Child Soldiers Global Report 2008 - Libya
|Publisher||Child Soldiers International|
|Publication Date||20 May 2008|
|Cite as||Child Soldiers International, Child Soldiers Global Report 2008 - Libya, 20 May 2008, available at: http://www.refworld.org/docid/486cb113c.html [accessed 22 September 2014]|
|Disclaimer||This is not a UNHCR publication. UNHCR is not responsible for, nor does it necessarily endorse, its content. Any views expressed are solely those of the author or publisher and do not necessarily reflect those of UNHCR, the United Nations or its Member States.|
Population: 5.9 million (2.1 million under 18)
Government Armed Forces: 76,000
Compulsary Recruitment Age: 17
Voluntary Recruitment Age: 17
Voting Age: 18 1
Optional Protocol: acceded 29 October 2004
Other Treaties: GC AP I, GC AP II, CRC, ILO 138, ILO 182, ACRWC
Although the government stated that the minimum voluntary recruitment age was 18, no amendments to legislation had been made to reflect this. Under-18s were reportedly recruited into militias.
National recruitment legislation and practice
On accession to the Optional Protocol in October 2004, Libya declared that the required legal age for volunteering to serve in the armed forces was 18.2 This followed concern expressed in 2003 by the UN Committee on the Rights of the Child over the Mobilization Act No. 21 of 1991, which "allows for persons of 17 years to, among other things, engage in combat" and the Committee's call for the law to be amended so that under-18s were not deployed as active combatants in wartime.3 However, amendments to the 1991 Act to raise the age of conscription from 17 to 18 were not believed to have been made.4 According to Libya's Second Periodic Report to the Committee, national service was compulsory for "medically fit" men aged between 18 and 35.5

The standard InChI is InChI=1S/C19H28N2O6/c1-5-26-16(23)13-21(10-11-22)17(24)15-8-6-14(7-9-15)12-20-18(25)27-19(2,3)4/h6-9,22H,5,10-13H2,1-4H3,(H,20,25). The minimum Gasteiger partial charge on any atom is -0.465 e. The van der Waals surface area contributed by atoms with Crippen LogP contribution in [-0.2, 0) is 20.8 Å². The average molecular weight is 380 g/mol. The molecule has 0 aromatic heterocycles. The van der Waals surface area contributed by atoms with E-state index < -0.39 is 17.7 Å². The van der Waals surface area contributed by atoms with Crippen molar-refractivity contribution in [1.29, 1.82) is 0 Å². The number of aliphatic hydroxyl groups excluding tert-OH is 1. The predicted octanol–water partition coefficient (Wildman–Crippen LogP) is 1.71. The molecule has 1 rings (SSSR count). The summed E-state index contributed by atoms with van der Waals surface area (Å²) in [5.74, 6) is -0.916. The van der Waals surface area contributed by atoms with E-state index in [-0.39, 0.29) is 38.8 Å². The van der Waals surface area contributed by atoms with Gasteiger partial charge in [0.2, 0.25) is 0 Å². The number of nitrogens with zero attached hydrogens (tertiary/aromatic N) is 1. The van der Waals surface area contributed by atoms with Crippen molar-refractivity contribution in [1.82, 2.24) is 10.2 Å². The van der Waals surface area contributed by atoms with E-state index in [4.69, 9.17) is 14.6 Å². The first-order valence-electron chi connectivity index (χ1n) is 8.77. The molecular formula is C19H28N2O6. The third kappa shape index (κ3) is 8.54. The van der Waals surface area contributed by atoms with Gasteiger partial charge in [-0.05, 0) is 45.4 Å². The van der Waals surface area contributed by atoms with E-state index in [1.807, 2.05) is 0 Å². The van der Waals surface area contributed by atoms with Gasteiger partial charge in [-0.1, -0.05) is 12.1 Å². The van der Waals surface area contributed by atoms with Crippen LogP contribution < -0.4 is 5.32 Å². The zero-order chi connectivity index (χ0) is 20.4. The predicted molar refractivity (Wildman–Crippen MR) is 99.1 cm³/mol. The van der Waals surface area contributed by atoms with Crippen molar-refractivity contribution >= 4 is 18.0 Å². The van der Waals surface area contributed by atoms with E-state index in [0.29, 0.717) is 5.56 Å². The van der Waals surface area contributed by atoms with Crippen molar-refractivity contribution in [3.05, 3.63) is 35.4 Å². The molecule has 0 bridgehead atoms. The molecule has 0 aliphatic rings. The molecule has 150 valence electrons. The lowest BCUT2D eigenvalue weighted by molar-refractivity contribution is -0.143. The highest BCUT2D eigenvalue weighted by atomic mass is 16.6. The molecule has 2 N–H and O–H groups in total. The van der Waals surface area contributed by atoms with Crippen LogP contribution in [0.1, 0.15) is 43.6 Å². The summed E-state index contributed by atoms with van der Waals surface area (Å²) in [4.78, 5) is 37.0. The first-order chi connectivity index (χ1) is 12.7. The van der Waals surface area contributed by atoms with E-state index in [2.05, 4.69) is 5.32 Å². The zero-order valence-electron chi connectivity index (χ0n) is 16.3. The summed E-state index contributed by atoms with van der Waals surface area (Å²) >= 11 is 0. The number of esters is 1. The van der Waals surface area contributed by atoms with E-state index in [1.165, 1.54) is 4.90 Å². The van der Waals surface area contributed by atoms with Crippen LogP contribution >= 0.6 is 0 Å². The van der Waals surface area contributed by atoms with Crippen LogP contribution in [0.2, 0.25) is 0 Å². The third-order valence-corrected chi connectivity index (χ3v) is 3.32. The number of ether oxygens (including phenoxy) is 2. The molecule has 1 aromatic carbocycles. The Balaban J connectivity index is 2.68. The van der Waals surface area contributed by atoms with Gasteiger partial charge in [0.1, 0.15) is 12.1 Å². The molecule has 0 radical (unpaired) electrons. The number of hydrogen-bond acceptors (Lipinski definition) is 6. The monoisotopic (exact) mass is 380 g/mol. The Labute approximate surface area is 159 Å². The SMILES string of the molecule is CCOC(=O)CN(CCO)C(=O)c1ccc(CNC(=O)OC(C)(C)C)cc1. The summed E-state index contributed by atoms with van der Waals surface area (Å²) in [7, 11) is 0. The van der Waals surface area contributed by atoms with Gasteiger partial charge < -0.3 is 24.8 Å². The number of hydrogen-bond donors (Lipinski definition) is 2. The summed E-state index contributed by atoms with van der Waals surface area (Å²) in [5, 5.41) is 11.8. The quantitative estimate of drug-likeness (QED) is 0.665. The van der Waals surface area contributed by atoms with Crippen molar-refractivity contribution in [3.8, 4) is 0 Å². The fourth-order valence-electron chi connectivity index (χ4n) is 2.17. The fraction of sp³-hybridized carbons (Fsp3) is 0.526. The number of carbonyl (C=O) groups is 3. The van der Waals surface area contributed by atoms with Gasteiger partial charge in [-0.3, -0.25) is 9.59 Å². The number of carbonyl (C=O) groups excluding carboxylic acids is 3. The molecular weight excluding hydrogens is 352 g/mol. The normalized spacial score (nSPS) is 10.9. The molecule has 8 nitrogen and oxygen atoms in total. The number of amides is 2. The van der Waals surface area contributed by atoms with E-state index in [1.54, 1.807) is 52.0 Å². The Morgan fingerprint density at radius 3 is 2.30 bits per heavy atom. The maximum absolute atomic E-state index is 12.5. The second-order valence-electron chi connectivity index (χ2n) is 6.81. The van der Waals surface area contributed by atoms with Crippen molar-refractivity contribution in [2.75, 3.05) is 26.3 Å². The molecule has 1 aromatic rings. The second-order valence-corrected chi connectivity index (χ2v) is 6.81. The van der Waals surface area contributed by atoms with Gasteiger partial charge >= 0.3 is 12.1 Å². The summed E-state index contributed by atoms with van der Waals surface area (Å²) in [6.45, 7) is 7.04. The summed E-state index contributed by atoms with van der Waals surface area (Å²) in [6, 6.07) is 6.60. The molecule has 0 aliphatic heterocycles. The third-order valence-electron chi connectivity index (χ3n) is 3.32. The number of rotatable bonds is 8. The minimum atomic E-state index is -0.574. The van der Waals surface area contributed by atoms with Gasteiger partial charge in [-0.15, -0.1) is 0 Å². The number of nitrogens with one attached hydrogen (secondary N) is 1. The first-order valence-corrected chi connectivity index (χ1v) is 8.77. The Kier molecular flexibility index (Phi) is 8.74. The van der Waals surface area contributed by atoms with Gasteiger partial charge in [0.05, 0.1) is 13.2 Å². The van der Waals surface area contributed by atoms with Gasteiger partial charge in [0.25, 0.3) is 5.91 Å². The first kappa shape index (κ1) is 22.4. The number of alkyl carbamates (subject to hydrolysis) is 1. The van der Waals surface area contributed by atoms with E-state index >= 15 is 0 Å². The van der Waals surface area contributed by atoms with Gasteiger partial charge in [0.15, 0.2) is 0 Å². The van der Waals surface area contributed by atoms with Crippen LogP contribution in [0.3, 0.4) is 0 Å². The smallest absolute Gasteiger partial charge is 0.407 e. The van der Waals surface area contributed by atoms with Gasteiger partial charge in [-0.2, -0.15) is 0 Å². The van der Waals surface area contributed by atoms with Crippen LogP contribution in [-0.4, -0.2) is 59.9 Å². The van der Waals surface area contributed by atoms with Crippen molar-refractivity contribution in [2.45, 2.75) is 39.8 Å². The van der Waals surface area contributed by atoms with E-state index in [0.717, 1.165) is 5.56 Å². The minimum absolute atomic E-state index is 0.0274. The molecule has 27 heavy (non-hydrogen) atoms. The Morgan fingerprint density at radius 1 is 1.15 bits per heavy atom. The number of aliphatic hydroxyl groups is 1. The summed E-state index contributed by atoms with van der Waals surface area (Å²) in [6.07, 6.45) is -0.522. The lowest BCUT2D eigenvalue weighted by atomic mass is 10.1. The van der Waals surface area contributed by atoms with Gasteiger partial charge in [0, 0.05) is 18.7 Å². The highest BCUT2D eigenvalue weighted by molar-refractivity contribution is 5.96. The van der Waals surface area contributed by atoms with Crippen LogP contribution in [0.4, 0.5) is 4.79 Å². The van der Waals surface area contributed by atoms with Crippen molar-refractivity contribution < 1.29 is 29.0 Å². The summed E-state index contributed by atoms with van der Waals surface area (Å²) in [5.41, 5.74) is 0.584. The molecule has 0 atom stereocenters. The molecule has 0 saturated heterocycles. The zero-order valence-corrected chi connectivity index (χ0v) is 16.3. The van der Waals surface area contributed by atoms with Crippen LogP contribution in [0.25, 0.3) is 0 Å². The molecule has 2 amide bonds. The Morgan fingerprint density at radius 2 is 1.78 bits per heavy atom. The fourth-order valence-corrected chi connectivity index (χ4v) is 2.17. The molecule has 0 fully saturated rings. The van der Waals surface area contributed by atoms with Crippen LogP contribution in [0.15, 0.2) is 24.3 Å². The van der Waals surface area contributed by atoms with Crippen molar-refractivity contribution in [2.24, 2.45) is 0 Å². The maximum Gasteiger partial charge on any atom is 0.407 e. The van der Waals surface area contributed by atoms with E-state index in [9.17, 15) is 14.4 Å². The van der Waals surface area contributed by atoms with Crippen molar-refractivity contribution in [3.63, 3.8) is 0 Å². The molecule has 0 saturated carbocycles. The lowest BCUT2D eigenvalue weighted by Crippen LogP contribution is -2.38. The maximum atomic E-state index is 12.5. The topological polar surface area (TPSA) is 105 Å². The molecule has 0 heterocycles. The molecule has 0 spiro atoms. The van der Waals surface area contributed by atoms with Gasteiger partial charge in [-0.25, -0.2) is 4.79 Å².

Little information was available about military training and schools. There was a military academy in Tripoli.6
Children as young as 14 were reportedly recruited into government-sponsored militias including the Revolutionary Guard and the revolutionary committees. This took place mostly in rural areas.7
Amnesty International on several occasions expressed concern over the detention and ill-treatment of hundreds of Eritrean nationals, several of them children, by the authorities.8 In February 2006 Human Rights Watch reported that girls who had been detained for "social rehabilitation" at the Benghazi Home for Juvenile Girls were held indefinitely, provided with no education and sometimes put in solitary confinement. Many of them were reportedly victims rather than perpetrators of crimes.9
Libya brokered a peace agreement between four Chadian armed groups and the government of Chad, signed in Sirte, Libya, on 25 October 2007.10 The accord foresaw an immediate ceasefire and the setting up of a committee which would decide on the integration of members of the armed groups into Chadian state structures, although there was no mention of the demobilization and integration of child soldiers.11
The UN refugee agency UNHCR reported a significant increase since 2004 in the numbers of asylum-seekers, especially from Sudan and Somalia, requesting refugee status in Libya. This was expected to continue through late 2007.12
2 Declaration on accession to the Optional Protocol, www2.ohchr.org.
3 UN Committee on the Rights of the Child, Consideration of report submitted by the Libyan Arab Jamahiriya, Concluding observations, UN Doc. CRC/C/15/Add.209, 4 July 2003.
4 Confidential source, November 2007.
5 Second periodic report of Libya to the Committee on the Rights of the Child, UN Doc. CRC/C/93/Add.1, 19 September 2002.
7 Confidential source, June 2007.
8 Amnesty International, "Libya: Forcible return/torture and ill-treatment", Urgent Action, 8 February 2007, AI Index MDE 19/004/2007.
9 Human Rights Watch, "Libya: a threat to society? Arbitrary detention of women and girls for 'social rehabilitation'", Human Rights Watch, Vol. 18, No. 2 (E), February 2006.
10 "Libya seals peace deal for Chad", BBC News, 26 October 2007.